5 Facts: Office Of The Political Ombudsman

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Donna Parchment Brown was sworn in as Jamaica’s fourth Political Ombudsman on November 16, 2015, by Governor General, Sir Patrick Allen. She succeeds Bishop Herro Blair, who resigned in 2013. Jamaica’s first ombudsman was Resident Magistrate Errington Green, appointed in 1977. The second ombudsman, Justice James Sewell Kerr OJ, QC, was appointed in 1988. The role originated in Sweden in 1909-1910.

The ombudsman has been described by then-Attorney General and Justice Minister AJ Nicholson as “a protector of citizens of a country against the abuse of power and their human rights.” Here are some key facts about the office:

  1. The ombudsman is authorised to carry out investigations relating to issues that constitute or are likely to constitute a breach of any “agreement, code or arrangement… in force between or among political parties in Jamaica” or are “likely to prejudice good relations between the supporters of various political parties.” The ombudsman may investigate complaints brought forward by “any person or body of persons, whether incorporated or not.” However, he cannot hear complaints from public service organisations or local authorities. Complaints to the Political Ombudsman must be made in writing.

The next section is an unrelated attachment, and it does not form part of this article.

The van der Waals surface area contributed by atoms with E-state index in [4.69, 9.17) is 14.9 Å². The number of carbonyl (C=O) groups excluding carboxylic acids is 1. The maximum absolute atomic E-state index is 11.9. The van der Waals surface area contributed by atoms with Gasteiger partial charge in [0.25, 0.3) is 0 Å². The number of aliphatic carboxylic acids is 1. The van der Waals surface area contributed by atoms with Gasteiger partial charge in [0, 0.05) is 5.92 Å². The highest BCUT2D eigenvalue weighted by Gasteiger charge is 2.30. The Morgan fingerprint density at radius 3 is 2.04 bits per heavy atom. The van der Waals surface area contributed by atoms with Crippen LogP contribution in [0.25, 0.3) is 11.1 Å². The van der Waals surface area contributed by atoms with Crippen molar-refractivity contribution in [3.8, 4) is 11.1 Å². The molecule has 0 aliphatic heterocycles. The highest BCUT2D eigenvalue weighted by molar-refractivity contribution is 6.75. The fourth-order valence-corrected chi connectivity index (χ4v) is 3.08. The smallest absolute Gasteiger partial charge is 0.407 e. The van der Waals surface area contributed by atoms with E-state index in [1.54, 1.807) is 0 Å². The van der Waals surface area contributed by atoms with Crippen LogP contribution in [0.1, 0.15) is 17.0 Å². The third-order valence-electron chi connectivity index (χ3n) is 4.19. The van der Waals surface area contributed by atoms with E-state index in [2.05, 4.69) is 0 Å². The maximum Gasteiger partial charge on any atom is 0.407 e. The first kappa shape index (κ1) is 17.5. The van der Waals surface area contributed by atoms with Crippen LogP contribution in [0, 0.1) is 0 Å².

2. The person appointed Political Ombudsman holds office for a period of seven years. At the end of this time, he may be re-appointed for an additional five years, after which no additional re-appointment is permitted.
  3. The Political Ombudsman may be removed from office only for inability to discharge his duties, whether due to physical or mental illness or for misbehaviour. He may also demit office upon turning 70 or request to be relieved of his duties by the Governor General at any time prior to that.
  4. The Political Ombudsman cannot be a member of the Senate or the House of Representatives or an undischarged bankrupt (still involved in court proceedings related to bankruptcy). A person is also disqualified if he has been convicted of any offence involving a breach of standards of justice, honesty, or good morals.
  5. The ombudsman is required to submit to Parliament an annual report outlining the execution of his duties. He may also submit reports relating to any particular case under investigation by his office which, in his opinion, requires the special attention of Parliament.

For more information, read the full Political Ombudsman (Interim) Act available at the Ministry of Justice website.